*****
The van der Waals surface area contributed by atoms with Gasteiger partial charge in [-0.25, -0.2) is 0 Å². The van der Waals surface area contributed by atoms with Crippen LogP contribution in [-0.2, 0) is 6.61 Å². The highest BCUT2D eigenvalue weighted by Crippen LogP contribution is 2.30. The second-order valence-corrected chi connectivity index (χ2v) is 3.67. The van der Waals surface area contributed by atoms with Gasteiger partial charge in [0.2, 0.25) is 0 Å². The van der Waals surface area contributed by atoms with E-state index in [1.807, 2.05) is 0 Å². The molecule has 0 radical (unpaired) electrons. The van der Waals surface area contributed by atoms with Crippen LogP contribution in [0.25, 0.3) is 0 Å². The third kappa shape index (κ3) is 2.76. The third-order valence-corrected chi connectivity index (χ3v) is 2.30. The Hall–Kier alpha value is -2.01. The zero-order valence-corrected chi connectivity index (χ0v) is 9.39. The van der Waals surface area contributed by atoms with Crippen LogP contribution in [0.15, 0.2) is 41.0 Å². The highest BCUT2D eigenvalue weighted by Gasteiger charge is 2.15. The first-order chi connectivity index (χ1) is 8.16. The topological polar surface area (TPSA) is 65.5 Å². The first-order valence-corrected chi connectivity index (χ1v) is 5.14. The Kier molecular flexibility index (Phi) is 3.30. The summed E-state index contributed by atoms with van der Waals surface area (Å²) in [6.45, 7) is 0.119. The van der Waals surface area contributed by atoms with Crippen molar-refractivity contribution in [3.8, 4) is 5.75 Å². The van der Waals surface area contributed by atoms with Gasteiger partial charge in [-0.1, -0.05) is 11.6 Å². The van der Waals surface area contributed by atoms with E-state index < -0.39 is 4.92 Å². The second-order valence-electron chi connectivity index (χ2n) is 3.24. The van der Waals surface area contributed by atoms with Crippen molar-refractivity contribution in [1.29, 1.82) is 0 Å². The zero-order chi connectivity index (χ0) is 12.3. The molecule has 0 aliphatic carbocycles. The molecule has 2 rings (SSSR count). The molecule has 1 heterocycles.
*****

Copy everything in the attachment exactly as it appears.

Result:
The van der Waals surface area contributed by atoms with Gasteiger partial charge in [-0.25, -0.2) is 0 Å². The van der Waals surface area contributed by atoms with Crippen LogP contribution in [-0.2, 0) is 6.61 Å². The highest BCUT2D eigenvalue weighted by Crippen LogP contribution is 2.30. The second-order valence-corrected chi connectivity index (χ2v) is 3.67. The van der Waals surface area contributed by atoms with Gasteiger partial charge in [0.2, 0.25) is 0 Å². The van der Waals surface area contributed by atoms with E-state index in [1.807, 2.05) is 0 Å². The molecule has 0 radical (unpaired) electrons. The van der Waals surface area contributed by atoms with Crippen LogP contribution in [0.25, 0.3) is 0 Å². The third kappa shape index (κ3) is 2.76. The third-order valence-corrected chi connectivity index (χ3v) is 2.30. The Hall–Kier alpha value is -2.01. The zero-order valence-corrected chi connectivity index (χ0v) is 9.39. The van der Waals surface area contributed by atoms with Crippen LogP contribution in [0.15, 0.2) is 41.0 Å². The highest BCUT2D eigenvalue weighted by Gasteiger charge is 2.15. The first-order chi connectivity index (χ1) is 8.16. The topological polar surface area (TPSA) is 65.5 Å². The first-order valence-corrected chi connectivity index (χ1v) is 5.14. The Kier molecular flexibility index (Phi) is 3.30. The summed E-state index contributed by atoms with van der Waals surface area (Å²) in [6.45, 7) is 0.119. The van der Waals surface area contributed by atoms with Crippen molar-refractivity contribution in [3.8, 4) is 5.75 Å². The van der Waals surface area contributed by atoms with Gasteiger partial charge in [-0.1, -0.05) is 11.6 Å². The van der Waals surface area contributed by atoms with E-state index < -0.39 is 4.92 Å². The second-order valence-electron chi connectivity index (χ2n) is 3.24. The van der Waals surface area contributed by atoms with Crippen molar-refractivity contribution in [1.29, 1.82) is 0 Å². The zero-order chi connectivity index (χ0) is 12.3. The molecule has 0 aliphatic carbocycles. The molecule has 2 rings (SSSR count). The molecule has 1 heterocycles.